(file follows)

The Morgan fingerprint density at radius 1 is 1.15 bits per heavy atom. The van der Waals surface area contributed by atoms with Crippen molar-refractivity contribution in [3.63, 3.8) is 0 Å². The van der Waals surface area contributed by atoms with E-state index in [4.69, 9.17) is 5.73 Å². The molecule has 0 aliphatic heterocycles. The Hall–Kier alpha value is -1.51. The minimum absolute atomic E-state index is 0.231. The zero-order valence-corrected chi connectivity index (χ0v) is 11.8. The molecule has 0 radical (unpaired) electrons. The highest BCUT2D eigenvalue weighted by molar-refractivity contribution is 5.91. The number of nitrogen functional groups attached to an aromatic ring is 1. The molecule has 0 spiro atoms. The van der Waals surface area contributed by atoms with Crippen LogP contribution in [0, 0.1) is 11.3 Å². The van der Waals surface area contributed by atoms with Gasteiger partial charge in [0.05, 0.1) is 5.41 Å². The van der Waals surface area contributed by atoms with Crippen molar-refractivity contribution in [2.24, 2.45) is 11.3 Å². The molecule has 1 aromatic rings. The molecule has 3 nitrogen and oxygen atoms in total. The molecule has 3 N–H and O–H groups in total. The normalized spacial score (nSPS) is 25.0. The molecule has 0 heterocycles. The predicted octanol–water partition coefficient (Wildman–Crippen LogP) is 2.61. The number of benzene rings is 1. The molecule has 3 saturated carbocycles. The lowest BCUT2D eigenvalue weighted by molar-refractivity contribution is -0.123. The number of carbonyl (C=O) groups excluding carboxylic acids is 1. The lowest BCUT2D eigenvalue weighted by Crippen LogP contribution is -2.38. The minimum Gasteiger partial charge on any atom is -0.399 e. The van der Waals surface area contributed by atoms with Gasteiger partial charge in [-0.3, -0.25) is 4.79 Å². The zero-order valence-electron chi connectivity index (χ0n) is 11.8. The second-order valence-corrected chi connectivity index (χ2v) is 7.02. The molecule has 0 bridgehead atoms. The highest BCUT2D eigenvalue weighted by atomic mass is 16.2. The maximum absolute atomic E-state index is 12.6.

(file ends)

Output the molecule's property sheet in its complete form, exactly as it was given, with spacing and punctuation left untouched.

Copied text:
The Morgan fingerprint density at radius 1 is 1.15 bits per heavy atom. The van der Waals surface area contributed by atoms with Crippen molar-refractivity contribution in [3.63, 3.8) is 0 Å². The van der Waals surface area contributed by atoms with E-state index in [4.69, 9.17) is 5.73 Å². The molecule has 0 aliphatic heterocycles. The Hall–Kier alpha value is -1.51. The minimum absolute atomic E-state index is 0.231. The zero-order valence-corrected chi connectivity index (χ0v) is 11.8. The molecule has 0 radical (unpaired) electrons. The highest BCUT2D eigenvalue weighted by molar-refractivity contribution is 5.91. The number of nitrogen functional groups attached to an aromatic ring is 1. The molecule has 0 spiro atoms. The van der Waals surface area contributed by atoms with Crippen LogP contribution in [0, 0.1) is 11.3 Å². The van der Waals surface area contributed by atoms with Gasteiger partial charge in [0.05, 0.1) is 5.41 Å². The van der Waals surface area contributed by atoms with Crippen molar-refractivity contribution in [2.24, 2.45) is 11.3 Å². The molecule has 1 aromatic rings. The molecule has 3 nitrogen and oxygen atoms in total. The molecule has 3 N–H and O–H groups in total. The normalized spacial score (nSPS) is 25.0. The molecule has 0 heterocycles. The predicted octanol–water partition coefficient (Wildman–Crippen LogP) is 2.61. The number of benzene rings is 1. The molecule has 3 saturated carbocycles. The lowest BCUT2D eigenvalue weighted by molar-refractivity contribution is -0.123. The number of carbonyl (C=O) groups excluding carboxylic acids is 1. The lowest BCUT2D eigenvalue weighted by Crippen LogP contribution is -2.38. The minimum Gasteiger partial charge on any atom is -0.399 e. The van der Waals surface area contributed by atoms with Gasteiger partial charge in [-0.3, -0.25) is 4.79 Å². The zero-order valence-electron chi connectivity index (χ0n) is 11.8. The second-order valence-corrected chi connectivity index (χ2v) is 7.02. The molecule has 0 bridgehead atoms. The highest BCUT2D eigenvalue weighted by atomic mass is 16.2. The maximum absolute atomic E-state index is 12.6.